Vue slots are a way of telling Vue where to place any content we write within a component's body. Today, we will be building houses to learn about Vue slots!
Before we begin, let's imagine Vue components as houses. For us to be able to enter a house, we would need to use a door; In our component, our
<slot> tags would serve as a door for our other components to enter. Let's make our first house!
We use the
slot element to tell our component where to display content. If we were to include our
HouseComponent into a village component like so:
We see that our component placed all its child elements into the living room. Vue does this through the default slot.
Having a house with just a living room isn't a comfortable place to live in; let's introduce more rooms into our house component using named slots!
We can add the
name attribute to our
slots to, you guessed it, name them. This gives us the freedom to position parts of the content within our template.
Let's refactor our
HouseComponent by adding more rooms and placing other elements within those rooms:
Let us notice two things about our new
First, we added a named slot called
dining-room at line 8. To put content into this slot, we use the
v-slot syntax in line 22. From here, we can see that
food are both placed between the two
chairs in the
dining-room: exactly where we placed our
Second, everything else between the
<house-component> tags that are not part of the named slots were rendered at the default slot, ie. within the
When this is rendered onto our page, it will look like this:
As we can see, we can use named slots to define layout for our markup. This makes components easy to compose and reuse. However, let's take it a notch higher, and introduce the concept of scoped slots to further improve our humble home.
Rooms in a house are not only defined by their position within the building, but also the activities that can be done within them! In the same way, Vue slots are not only a means of composing your components visually, but may also be used to expose interactions and data. This is done through scoped slots.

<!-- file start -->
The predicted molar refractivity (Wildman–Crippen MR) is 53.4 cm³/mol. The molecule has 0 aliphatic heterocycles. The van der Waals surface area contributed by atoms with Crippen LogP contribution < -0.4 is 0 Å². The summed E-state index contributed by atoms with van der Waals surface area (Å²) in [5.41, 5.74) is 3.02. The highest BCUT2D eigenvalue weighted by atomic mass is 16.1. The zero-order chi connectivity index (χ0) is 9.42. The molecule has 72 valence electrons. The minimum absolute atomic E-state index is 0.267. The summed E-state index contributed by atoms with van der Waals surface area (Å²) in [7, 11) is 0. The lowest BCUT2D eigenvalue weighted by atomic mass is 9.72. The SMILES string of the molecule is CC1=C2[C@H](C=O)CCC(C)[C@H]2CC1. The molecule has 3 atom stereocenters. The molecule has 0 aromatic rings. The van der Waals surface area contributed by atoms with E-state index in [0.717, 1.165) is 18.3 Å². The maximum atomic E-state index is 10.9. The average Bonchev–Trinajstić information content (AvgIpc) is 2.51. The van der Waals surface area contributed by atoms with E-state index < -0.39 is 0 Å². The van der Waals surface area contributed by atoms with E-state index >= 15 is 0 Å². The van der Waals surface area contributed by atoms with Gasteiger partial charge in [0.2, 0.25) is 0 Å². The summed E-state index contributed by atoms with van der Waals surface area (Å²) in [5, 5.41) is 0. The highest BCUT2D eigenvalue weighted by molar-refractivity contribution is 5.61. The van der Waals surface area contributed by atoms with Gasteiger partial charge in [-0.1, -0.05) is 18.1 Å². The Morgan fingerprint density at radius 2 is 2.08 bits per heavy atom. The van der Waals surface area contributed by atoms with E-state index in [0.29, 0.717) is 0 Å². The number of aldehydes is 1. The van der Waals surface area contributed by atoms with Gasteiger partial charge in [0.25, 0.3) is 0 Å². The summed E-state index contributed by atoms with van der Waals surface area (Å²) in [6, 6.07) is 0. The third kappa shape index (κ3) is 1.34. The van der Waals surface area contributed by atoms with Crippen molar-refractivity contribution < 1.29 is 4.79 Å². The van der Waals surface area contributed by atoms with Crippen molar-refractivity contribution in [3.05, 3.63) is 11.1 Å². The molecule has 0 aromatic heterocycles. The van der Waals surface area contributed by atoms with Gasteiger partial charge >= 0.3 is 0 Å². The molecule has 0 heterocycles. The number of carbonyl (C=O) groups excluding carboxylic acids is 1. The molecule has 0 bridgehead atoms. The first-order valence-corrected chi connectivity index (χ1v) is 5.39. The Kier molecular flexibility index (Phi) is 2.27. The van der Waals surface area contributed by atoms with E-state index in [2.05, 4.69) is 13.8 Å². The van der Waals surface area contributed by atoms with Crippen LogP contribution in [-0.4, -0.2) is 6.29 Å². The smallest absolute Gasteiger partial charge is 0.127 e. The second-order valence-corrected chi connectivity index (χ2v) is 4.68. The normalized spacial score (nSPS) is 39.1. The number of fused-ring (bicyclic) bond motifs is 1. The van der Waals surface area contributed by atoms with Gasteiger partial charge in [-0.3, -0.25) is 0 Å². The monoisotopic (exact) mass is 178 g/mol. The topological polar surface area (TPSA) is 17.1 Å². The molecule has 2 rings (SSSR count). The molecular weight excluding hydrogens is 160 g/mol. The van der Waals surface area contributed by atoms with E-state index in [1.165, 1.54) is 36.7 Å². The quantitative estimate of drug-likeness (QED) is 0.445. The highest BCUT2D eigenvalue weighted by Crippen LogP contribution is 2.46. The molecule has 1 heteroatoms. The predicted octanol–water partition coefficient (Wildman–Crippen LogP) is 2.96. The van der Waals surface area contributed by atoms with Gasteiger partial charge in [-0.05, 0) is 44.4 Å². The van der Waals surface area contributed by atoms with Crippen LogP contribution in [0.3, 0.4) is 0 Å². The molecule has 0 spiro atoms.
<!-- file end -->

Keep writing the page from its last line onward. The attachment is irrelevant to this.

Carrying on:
Components can bind data or methods to slots, like how they would with props. This allows the parent to interact with the component through the scoped slot. Let's add interactions to our
HouseComponent to really call it a "home".
There are a few things we should dissect before moving on.
First, notice that we added
v-bind directives to our named slots. These will allow the parent component to access anything bound to the slot as slot props. We added the
<script> portion of the component to define our methods and data. Let's now add furnishings to our new home!
As we can see, we still use the
v-slot syntax; however we appended a value to it. Each of our
v-slots have access to different slot props, each containing the methods we bound to them in our
HomeComponent. This means we can have different houses with different layouts, elements, contents, even components! Yet they all still have access to the functions of our
HomeComponent; in our case, switching the channel, watching TV, and eating together.
To conclude, we learned about Vue slots: how we can use named slots to lay out and compose our components (define our rooms), and how we can use scoped slots to expose functionality (add furniture).
I hope you found this article informative and easy to understand. Please do let me know if I have any errors in grammar or lapses in information that the reader would find helpful.
Thank you for reading, and good luck in building those houses!